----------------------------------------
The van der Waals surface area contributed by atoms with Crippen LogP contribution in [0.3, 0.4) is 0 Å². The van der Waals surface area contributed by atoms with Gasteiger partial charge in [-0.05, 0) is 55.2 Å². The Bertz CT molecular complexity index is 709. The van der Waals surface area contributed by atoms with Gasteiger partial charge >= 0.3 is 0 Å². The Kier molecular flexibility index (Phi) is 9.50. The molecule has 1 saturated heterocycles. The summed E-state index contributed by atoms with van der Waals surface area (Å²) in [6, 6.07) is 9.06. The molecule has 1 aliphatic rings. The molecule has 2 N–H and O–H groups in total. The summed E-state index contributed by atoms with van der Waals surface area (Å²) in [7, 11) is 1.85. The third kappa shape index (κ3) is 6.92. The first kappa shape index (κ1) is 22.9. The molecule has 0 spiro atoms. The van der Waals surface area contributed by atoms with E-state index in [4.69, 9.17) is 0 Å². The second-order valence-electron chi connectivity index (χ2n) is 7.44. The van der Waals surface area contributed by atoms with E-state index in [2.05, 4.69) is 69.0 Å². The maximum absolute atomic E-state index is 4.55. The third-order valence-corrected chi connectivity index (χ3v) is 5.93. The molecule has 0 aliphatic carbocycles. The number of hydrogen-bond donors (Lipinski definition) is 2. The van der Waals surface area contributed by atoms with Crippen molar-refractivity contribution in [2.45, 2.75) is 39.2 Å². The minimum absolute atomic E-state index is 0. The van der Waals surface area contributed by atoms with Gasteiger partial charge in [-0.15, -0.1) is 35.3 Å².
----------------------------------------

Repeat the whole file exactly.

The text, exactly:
The van der Waals surface area contributed by atoms with Crippen LogP contribution in [0.3, 0.4) is 0 Å². The van der Waals surface area contributed by atoms with Gasteiger partial charge in [-0.05, 0) is 55.2 Å². The Bertz CT molecular complexity index is 709. The van der Waals surface area contributed by atoms with Gasteiger partial charge >= 0.3 is 0 Å². The Kier molecular flexibility index (Phi) is 9.50. The molecule has 1 saturated heterocycles. The summed E-state index contributed by atoms with van der Waals surface area (Å²) in [6, 6.07) is 9.06. The molecule has 1 aliphatic rings. The molecule has 2 N–H and O–H groups in total. The summed E-state index contributed by atoms with van der Waals surface area (Å²) in [7, 11) is 1.85. The third kappa shape index (κ3) is 6.92. The first kappa shape index (κ1) is 22.9. The molecule has 0 spiro atoms. The van der Waals surface area contributed by atoms with E-state index in [4.69, 9.17) is 0 Å². The second-order valence-electron chi connectivity index (χ2n) is 7.44. The van der Waals surface area contributed by atoms with E-state index in [2.05, 4.69) is 69.0 Å². The maximum absolute atomic E-state index is 4.55. The third-order valence-corrected chi connectivity index (χ3v) is 5.93. The molecule has 0 aliphatic carbocycles. The number of hydrogen-bond donors (Lipinski definition) is 2. The van der Waals surface area contributed by atoms with Crippen molar-refractivity contribution in [2.45, 2.75) is 39.2 Å². The minimum absolute atomic E-state index is 0. The van der Waals surface area contributed by atoms with Gasteiger partial charge in [-0.15, -0.1) is 35.3 Å².